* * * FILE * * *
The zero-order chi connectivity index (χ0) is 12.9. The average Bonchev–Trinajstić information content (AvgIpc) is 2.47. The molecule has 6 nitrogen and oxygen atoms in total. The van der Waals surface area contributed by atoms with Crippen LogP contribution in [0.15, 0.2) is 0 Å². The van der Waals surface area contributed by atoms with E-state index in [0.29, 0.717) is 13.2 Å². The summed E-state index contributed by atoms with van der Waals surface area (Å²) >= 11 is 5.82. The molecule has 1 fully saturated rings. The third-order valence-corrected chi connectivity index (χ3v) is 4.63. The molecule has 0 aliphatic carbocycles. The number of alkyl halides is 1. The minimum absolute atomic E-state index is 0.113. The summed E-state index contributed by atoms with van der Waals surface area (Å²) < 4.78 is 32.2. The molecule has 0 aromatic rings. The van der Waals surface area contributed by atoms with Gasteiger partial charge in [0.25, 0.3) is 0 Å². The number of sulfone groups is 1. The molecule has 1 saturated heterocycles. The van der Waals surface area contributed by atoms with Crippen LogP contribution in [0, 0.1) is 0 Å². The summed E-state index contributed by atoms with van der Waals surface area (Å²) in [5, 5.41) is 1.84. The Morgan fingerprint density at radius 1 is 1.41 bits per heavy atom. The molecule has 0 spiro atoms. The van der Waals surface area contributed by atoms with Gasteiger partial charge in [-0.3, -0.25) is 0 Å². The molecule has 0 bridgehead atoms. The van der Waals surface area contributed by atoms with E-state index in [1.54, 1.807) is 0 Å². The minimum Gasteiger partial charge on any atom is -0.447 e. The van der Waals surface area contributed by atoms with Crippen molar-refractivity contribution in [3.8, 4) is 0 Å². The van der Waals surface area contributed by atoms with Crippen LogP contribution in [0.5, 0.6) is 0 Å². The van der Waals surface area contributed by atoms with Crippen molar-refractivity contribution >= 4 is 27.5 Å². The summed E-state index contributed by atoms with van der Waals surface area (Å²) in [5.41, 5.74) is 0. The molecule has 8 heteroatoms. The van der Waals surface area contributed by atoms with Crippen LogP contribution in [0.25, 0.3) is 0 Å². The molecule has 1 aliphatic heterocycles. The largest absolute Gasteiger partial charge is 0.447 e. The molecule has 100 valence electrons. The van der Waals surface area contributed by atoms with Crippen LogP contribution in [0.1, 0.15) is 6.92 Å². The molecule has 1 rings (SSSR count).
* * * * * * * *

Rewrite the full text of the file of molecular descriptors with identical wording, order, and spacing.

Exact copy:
The zero-order chi connectivity index (χ0) is 12.9. The average Bonchev–Trinajstić information content (AvgIpc) is 2.47. The molecule has 6 nitrogen and oxygen atoms in total. The van der Waals surface area contributed by atoms with Crippen LogP contribution in [0.15, 0.2) is 0 Å². The van der Waals surface area contributed by atoms with E-state index in [0.29, 0.717) is 13.2 Å². The summed E-state index contributed by atoms with van der Waals surface area (Å²) >= 11 is 5.82. The molecule has 1 fully saturated rings. The third-order valence-corrected chi connectivity index (χ3v) is 4.63. The molecule has 0 aliphatic carbocycles. The number of alkyl halides is 1. The minimum absolute atomic E-state index is 0.113. The summed E-state index contributed by atoms with van der Waals surface area (Å²) < 4.78 is 32.2. The molecule has 0 aromatic rings. The van der Waals surface area contributed by atoms with Gasteiger partial charge in [0.25, 0.3) is 0 Å². The number of sulfone groups is 1. The molecule has 1 saturated heterocycles. The van der Waals surface area contributed by atoms with Crippen LogP contribution in [0, 0.1) is 0 Å². The summed E-state index contributed by atoms with van der Waals surface area (Å²) in [5, 5.41) is 1.84. The Morgan fingerprint density at radius 1 is 1.41 bits per heavy atom. The molecule has 0 spiro atoms. The van der Waals surface area contributed by atoms with Gasteiger partial charge in [-0.3, -0.25) is 0 Å². The molecule has 0 bridgehead atoms. The van der Waals surface area contributed by atoms with E-state index in [1.54, 1.807) is 0 Å². The minimum Gasteiger partial charge on any atom is -0.447 e. The van der Waals surface area contributed by atoms with Crippen molar-refractivity contribution in [3.8, 4) is 0 Å². The van der Waals surface area contributed by atoms with Crippen LogP contribution in [0.5, 0.6) is 0 Å². The van der Waals surface area contributed by atoms with Crippen molar-refractivity contribution >= 4 is 27.5 Å². The summed E-state index contributed by atoms with van der Waals surface area (Å²) in [5.41, 5.74) is 0. The molecule has 8 heteroatoms. The van der Waals surface area contributed by atoms with Crippen LogP contribution in [0.25, 0.3) is 0 Å². The molecule has 1 aliphatic heterocycles. The largest absolute Gasteiger partial charge is 0.447 e. The molecule has 100 valence electrons. The van der Waals surface area contributed by atoms with Crippen LogP contribution in [0.1, 0.15) is 6.92 Å². The molecule has 1 rings (SSSR count).